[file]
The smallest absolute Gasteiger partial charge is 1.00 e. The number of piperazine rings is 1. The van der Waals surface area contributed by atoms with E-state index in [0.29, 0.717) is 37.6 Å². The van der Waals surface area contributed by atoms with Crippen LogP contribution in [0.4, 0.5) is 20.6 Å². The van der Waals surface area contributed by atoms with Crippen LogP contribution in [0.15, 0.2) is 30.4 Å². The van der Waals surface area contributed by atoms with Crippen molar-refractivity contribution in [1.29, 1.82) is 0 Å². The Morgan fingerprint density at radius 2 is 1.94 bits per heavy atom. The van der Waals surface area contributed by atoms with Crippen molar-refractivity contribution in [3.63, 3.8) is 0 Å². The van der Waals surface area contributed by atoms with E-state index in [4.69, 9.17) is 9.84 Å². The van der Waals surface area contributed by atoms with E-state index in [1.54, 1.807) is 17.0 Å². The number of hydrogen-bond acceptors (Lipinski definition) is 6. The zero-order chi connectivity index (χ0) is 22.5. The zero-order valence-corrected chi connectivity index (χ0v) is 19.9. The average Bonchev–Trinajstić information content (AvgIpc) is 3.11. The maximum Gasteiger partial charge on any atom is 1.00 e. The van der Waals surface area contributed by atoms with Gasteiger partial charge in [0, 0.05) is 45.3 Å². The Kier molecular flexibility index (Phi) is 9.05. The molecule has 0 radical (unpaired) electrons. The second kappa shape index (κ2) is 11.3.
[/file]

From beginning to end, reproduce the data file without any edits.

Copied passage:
The smallest absolute Gasteiger partial charge is 1.00 e. The number of piperazine rings is 1. The van der Waals surface area contributed by atoms with E-state index in [0.29, 0.717) is 37.6 Å². The van der Waals surface area contributed by atoms with Crippen LogP contribution in [0.4, 0.5) is 20.6 Å². The van der Waals surface area contributed by atoms with Crippen LogP contribution in [0.15, 0.2) is 30.4 Å². The van der Waals surface area contributed by atoms with Crippen molar-refractivity contribution in [1.29, 1.82) is 0 Å². The Morgan fingerprint density at radius 2 is 1.94 bits per heavy atom. The van der Waals surface area contributed by atoms with Crippen molar-refractivity contribution in [3.63, 3.8) is 0 Å². The van der Waals surface area contributed by atoms with E-state index in [4.69, 9.17) is 9.84 Å². The van der Waals surface area contributed by atoms with E-state index in [1.54, 1.807) is 17.0 Å². The number of hydrogen-bond acceptors (Lipinski definition) is 6. The zero-order chi connectivity index (χ0) is 22.5. The zero-order valence-corrected chi connectivity index (χ0v) is 19.9. The average Bonchev–Trinajstić information content (AvgIpc) is 3.11. The maximum Gasteiger partial charge on any atom is 1.00 e. The van der Waals surface area contributed by atoms with Gasteiger partial charge in [0, 0.05) is 45.3 Å². The Kier molecular flexibility index (Phi) is 9.05. The molecule has 0 radical (unpaired) electrons. The second kappa shape index (κ2) is 11.3.